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Match Of The Week: Wolverhampton Wanderers 1-1 Newcastle United

Of all the cod-psychological theories that envelop the Premier League, the theory of Second Season Syndrome is one of those that has the most meat on it. It runs something like this. Upon their elevation to the Premier League, many newly-promoted clubs will have enough momentum that sees them pick up enough points to guarantee their survival in their first season. During the following summer, however, the challenge arguably becomes even greater. New signings, purchased with the first of that lovely Premier League lolly, may undermine the spirit within the squad of players. Complacency, as a sense of entitlement sets in and the memory of just how difficult it was to get into the Premier League and stay there starts to fade, starts to grow. These factors end up outweighing the actual ability of the players that the club has, and the second season becomes the one that sees them relegated back to the Championship. There are, of course, plenty of examples to back this up. Two years ago, Hull City thundered up the Premier League with an extraordinary run before finding their level. Results elsewhere meant that they survived their first season, but the second proved to be too much for them. They now sit seventh from bottom in the Championship, with rumours of a potential financial implosion continuing to circle. The problem with such theories is that...

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One Leicester Shuffle: The Continuing Adventures Of Milan Mandaric

At first glance, Leicester City’s latest takeover looks like the standard modern football ownership deal. A heady mix of over-ambition, multi-million pound transfer budget promises and “the Premiership within five years” (its been the Premier League for over three years now and still some of them get it wrong). On closer inspection, though, differences emerge. The very presence of Serbo-American former Portsmouth owner Milan Mandaric guarantees regular breaks from the norm. And, more importantly, the real motivation for this takeover has been made clear by the potential new owners. But with so many uncertainties and contradictions focusing the minds of so many observers, this real motivation has been overlooked, almost lost. Mandaric, owner of Leicester since February 2007, has been making regular-as-clockwork pleas almost ever since to investors to help “ease” his Leicester City “burden” whilst all the time claiming that he was “not actively trying to sell the club.” The latest of these denials arrived, on time, last month. “I’m not about to sell Leicester City, vows Milan Mandaric,” ran the headline in Leicester’s Mercury newspaper. But, on this occasion, Mandaric spoke of “on-going negotiations” with “several interested parties.” A club statement added that “(he) has always maintained that he welcome the right partner to help him move the club forward.” And he rounded things off with a solemn pledge. Whatever transpired, “The Leicester City fans would be...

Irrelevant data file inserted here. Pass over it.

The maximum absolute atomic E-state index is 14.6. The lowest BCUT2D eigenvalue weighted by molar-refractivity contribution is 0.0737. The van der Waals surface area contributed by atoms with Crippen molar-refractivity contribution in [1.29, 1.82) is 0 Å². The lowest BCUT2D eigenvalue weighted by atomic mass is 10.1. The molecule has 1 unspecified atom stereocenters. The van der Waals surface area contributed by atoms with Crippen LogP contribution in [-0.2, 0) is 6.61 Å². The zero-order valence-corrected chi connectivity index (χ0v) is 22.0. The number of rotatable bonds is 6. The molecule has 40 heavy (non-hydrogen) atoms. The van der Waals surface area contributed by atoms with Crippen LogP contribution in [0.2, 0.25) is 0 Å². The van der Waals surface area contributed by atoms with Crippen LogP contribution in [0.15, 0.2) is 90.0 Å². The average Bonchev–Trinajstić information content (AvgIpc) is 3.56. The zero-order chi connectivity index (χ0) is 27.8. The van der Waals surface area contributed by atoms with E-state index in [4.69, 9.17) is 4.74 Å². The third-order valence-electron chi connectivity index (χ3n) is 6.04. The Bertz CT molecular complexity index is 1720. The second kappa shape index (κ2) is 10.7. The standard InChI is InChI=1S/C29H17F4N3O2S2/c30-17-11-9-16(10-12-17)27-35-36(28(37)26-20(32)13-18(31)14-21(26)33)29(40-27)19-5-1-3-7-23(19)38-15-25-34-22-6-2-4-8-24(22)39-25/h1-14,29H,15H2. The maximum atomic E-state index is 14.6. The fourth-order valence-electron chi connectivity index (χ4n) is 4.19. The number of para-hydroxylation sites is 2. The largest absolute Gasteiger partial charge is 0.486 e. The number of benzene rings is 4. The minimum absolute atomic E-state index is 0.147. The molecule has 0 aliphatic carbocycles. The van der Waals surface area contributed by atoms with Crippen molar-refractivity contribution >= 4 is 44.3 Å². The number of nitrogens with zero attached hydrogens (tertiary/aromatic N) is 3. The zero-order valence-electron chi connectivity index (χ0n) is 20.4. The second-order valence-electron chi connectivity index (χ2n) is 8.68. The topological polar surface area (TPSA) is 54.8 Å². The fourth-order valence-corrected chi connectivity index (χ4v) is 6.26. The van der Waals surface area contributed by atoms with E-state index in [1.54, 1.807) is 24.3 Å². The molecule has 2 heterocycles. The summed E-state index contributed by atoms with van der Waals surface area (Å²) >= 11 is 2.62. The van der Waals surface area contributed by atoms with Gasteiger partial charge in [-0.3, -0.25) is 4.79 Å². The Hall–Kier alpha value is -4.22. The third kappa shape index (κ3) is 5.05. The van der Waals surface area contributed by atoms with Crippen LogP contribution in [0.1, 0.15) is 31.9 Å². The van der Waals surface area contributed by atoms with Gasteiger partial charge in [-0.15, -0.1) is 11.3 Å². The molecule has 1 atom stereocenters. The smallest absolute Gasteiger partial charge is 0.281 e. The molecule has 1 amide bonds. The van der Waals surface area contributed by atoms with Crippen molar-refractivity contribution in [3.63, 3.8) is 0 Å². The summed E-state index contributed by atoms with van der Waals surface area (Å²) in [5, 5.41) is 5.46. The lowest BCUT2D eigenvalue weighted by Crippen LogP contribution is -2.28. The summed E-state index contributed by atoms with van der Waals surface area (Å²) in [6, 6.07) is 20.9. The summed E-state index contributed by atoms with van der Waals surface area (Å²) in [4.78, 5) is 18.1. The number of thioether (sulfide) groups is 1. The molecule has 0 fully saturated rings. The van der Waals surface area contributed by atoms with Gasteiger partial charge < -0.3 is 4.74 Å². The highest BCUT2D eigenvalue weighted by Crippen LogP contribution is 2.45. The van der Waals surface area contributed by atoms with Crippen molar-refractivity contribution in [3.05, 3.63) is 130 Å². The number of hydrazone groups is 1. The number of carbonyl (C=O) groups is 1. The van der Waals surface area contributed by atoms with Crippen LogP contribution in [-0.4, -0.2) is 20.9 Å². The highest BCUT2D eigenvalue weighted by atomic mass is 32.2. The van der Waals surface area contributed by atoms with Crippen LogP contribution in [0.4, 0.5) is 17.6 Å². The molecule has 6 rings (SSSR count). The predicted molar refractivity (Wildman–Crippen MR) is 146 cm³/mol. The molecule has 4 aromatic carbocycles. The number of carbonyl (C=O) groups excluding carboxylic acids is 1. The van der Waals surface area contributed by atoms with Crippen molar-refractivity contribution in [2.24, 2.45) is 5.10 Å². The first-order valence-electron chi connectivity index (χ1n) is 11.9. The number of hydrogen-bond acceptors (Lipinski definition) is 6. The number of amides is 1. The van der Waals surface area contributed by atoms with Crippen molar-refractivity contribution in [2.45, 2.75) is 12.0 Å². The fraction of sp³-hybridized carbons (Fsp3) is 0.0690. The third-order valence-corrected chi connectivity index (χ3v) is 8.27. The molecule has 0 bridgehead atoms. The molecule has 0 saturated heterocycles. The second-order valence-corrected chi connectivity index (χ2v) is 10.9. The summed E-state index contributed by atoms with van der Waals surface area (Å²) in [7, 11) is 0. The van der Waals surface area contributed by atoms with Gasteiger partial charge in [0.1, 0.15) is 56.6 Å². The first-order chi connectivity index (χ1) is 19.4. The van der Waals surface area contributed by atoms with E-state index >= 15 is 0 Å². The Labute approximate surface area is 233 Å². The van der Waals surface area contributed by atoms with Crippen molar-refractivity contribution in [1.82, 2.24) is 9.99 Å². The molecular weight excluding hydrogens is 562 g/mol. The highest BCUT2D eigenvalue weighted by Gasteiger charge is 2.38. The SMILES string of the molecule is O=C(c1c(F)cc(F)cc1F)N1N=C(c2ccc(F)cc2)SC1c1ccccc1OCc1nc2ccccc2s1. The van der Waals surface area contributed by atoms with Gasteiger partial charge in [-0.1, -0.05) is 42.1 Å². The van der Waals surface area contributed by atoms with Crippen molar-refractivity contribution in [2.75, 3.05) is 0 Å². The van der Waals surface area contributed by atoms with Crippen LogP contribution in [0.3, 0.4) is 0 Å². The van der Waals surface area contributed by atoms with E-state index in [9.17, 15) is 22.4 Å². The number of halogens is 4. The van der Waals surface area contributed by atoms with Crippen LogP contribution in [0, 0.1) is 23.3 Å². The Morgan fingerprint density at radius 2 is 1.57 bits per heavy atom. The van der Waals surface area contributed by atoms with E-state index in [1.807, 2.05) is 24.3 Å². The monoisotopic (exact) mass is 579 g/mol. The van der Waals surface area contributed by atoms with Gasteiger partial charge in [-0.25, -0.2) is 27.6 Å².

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Wigan Athletic Bingo!

Since their last clean sheet – a nil-nil home draw with Portsmouth on 14th April this year – Wigan have played 6 Premier League matches, winning one, drawing one and losing four.  In the course of this disappointing run, the Latics have conceded 25 times. Eighteen of these have come in the last three games: 8-0 at Stamford Bridge on the final day of last season before beginning the 2010/11 campaign with consecutive home defeats, 0-4 and 0-6 to Blackpool and Chelsea respectively. Times look pretty stressful at the DW Stadium, but now is not the time to lose sight of the fact that football matches are for entertainment.  As such, Twohundredpercent is proud to reveal Roberto Martinez’s Anxiety Bingo! Simply print out your game card and then check off each pained facial expression as you see them in the dugout.  First person to complete their card then stands up and lustily shouts ‘BINGO!’, before claiming their prize!* Click the image for full size * N.B. there is no...